Kelly Motta -- KBW -- Analyst

Got it. Okay, thank you. And with expenses, I'm sorry, I think, I think you started to talk about it in your prepared remarks, but I may have missed that. With PPP round two, what was the amount of deferred expenses that remained deferred in Q1? I assume, sales would accelerate the recognition, but just wondering what the impact was to 1Q expenses to kind of figure out a good go-forward rate to use.

Romolo C. Santarosa -- Senior Executive Vice President and Chief Financial Officer

Sure. So I would ask you to think PPP as two discrete ideas. The first discrete idea is second draw, which we've originated and we will sell. So those capitalized costs are in the first quarter and they were $1.4 million. The first draw PPP loans, which we have about $256 million, those are on the balance sheet and they will go through the forgiveness process or repayment process. They have $3.7 million of net deferred fees remaining in those balances.

Kelly Motta -- KBW -- Analyst

Got it. Thank you. And maybe one final question on deposits, obviously some really good growth especially in non-interest bearing. Do you have a sense of how much of that -- I know it's a difficult question, but how much of that is related to stimulus and PPP? And what is your expectation for how sticky that core deposit growth is?

Anthony Kim -- Chief Banking Officer

Well, out of total PPP growth is about $270 million, obviously, we did and $131.5 million of PPP second round. So we think $130 million is to keep the second round. And other increase was due to some of these new accounts that we've acquired in first quarter, as well as balance increase from the existing customers that we acquired last year. So from the organic growth, I think we're estimating about 60% to 70% will be sticky.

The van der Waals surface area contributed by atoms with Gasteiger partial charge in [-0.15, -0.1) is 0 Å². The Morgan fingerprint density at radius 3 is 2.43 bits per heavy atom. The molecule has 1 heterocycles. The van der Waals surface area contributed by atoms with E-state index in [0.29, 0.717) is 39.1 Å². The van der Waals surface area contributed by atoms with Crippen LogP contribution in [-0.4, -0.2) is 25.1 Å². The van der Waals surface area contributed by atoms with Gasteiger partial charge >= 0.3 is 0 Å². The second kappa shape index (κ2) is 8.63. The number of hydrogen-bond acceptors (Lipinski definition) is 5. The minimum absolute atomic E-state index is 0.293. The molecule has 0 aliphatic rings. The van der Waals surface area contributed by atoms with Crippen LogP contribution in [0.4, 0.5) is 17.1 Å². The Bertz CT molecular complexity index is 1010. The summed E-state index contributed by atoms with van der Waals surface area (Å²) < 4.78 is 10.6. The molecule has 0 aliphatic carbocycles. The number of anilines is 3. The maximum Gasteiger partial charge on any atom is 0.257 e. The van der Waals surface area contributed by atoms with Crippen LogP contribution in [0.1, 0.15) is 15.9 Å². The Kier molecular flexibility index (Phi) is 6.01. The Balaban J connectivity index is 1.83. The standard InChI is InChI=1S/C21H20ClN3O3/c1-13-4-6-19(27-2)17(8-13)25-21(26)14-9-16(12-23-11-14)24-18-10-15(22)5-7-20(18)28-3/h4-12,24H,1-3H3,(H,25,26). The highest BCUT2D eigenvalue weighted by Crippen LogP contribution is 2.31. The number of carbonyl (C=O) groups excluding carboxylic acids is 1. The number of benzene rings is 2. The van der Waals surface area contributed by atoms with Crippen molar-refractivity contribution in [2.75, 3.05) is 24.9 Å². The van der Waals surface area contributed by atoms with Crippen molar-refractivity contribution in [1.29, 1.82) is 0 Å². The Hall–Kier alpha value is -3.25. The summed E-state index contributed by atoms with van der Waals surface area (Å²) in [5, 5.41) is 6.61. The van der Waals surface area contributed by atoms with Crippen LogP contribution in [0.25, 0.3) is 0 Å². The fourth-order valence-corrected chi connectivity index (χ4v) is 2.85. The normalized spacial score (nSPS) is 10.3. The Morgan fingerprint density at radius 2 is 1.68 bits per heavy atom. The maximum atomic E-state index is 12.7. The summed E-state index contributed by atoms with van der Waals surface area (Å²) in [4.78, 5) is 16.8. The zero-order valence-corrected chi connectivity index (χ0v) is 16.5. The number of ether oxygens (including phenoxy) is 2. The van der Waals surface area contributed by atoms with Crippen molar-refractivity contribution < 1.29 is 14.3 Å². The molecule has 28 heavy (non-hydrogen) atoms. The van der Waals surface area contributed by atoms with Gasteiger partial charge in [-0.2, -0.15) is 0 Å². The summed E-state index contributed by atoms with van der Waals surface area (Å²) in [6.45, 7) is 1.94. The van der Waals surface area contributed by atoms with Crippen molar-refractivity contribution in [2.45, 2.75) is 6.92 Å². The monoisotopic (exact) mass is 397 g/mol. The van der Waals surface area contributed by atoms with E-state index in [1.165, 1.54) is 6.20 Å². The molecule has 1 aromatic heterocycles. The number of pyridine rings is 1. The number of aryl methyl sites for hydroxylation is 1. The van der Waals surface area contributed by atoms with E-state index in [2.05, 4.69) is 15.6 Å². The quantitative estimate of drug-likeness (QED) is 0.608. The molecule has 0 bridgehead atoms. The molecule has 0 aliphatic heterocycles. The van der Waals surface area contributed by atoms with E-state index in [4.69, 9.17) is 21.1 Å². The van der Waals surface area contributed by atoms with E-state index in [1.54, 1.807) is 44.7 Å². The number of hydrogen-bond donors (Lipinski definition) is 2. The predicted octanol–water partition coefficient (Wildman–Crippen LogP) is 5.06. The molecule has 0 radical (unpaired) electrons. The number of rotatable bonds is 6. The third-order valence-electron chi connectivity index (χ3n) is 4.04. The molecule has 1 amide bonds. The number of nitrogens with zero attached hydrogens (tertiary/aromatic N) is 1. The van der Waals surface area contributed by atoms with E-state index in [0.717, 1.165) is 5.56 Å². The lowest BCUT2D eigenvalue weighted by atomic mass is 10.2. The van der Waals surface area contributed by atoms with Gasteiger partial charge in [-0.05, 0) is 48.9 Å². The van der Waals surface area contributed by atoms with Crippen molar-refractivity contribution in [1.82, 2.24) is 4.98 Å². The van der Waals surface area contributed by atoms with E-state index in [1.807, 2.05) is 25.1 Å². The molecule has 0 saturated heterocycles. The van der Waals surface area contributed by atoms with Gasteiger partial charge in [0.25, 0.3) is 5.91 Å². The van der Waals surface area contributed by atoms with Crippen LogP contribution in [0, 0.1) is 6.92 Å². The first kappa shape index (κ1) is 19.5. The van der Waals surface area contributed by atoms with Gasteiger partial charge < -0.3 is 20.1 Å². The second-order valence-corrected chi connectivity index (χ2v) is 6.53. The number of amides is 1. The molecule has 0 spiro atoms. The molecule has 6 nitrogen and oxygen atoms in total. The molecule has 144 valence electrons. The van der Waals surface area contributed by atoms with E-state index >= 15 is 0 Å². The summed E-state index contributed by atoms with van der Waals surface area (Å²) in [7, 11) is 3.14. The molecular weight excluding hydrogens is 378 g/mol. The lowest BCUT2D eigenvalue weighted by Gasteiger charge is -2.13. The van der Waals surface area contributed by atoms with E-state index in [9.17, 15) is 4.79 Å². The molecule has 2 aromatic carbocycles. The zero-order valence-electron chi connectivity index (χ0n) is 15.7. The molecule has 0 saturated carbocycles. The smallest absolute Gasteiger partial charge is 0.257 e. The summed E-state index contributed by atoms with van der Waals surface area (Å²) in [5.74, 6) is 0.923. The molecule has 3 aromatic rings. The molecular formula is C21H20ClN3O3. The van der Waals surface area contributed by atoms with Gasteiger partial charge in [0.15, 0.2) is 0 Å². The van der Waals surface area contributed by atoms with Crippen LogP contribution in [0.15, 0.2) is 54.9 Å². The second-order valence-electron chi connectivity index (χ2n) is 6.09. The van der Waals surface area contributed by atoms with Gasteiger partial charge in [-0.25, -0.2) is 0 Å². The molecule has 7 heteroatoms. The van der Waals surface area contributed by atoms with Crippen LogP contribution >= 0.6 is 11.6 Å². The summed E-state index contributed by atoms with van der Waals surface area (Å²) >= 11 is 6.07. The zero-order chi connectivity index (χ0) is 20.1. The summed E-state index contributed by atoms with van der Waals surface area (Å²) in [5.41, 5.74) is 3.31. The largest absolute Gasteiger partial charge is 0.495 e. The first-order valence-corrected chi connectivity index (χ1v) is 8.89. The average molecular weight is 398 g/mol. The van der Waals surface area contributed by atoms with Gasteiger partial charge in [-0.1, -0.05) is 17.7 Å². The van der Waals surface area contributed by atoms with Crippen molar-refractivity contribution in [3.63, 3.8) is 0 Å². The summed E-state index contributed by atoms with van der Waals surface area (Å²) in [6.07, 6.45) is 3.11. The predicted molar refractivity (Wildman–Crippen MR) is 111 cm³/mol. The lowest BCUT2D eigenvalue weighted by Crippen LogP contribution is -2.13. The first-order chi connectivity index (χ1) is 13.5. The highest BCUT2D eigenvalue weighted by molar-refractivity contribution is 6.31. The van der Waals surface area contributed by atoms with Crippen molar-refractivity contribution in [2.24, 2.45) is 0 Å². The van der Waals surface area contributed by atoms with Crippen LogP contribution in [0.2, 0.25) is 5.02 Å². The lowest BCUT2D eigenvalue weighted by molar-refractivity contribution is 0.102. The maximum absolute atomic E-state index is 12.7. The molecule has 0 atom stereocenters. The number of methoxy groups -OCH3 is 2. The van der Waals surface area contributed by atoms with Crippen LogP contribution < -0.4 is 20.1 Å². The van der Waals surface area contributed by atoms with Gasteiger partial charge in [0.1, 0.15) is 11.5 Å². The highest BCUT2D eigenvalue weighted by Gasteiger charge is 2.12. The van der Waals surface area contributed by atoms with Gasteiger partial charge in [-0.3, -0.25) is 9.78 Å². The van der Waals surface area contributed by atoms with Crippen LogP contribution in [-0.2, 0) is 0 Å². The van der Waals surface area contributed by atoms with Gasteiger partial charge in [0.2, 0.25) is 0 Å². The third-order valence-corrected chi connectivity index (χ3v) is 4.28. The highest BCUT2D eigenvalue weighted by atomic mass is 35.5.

Kelly Motta -- KBW -- Analyst

Got it. Thank you so much. That's very helpful. I'll step back now.

Operator

[Operator Instructions] Our next question is with Tim Coffey from Janney. Please proceed with your question.

Timothy Coffey -- Janney Montgomery Scott -- Analyst

Great, thanks. Afternoon, everybody. As you look at the round 2 PPP loans, with the majority of those two existing clients, are there new class next in there?

Matthew Clark -- Piper Sandler -- Analyst

Those are two, mostly existing clients.

Timothy Coffey -- Janney Montgomery Scott -- Analyst

Okay, that's great. And then, Ron, what's the -- how do you think about the tax rate, as you roll through the year?

Romolo C. Santarosa -- Senior Executive Vice President and Chief Financial Officer

So a little bit higher in the first quarter just because of the timing of certain discrete events. But I think for the year, it should trend more toward a 30% effective tax rate.

Timothy Coffey -- Janney Montgomery Scott -- Analyst

Okay. Well, those are my questions. Thank you very much.

Operator

Our next question is with Jason Stewart from Jones Trading. Please proceed with your question.

Jason Stewart -- JonesTrading Institutional Services, LLC -- Analyst

Thanks. Ron, I wanted to talk about the securities portfolio for a second and how you view the attractiveness of securities in particular as rates backed up in 1Q versus where they are today.

Romolo C. Santarosa -- Senior Executive Vice President and Chief Financial Officer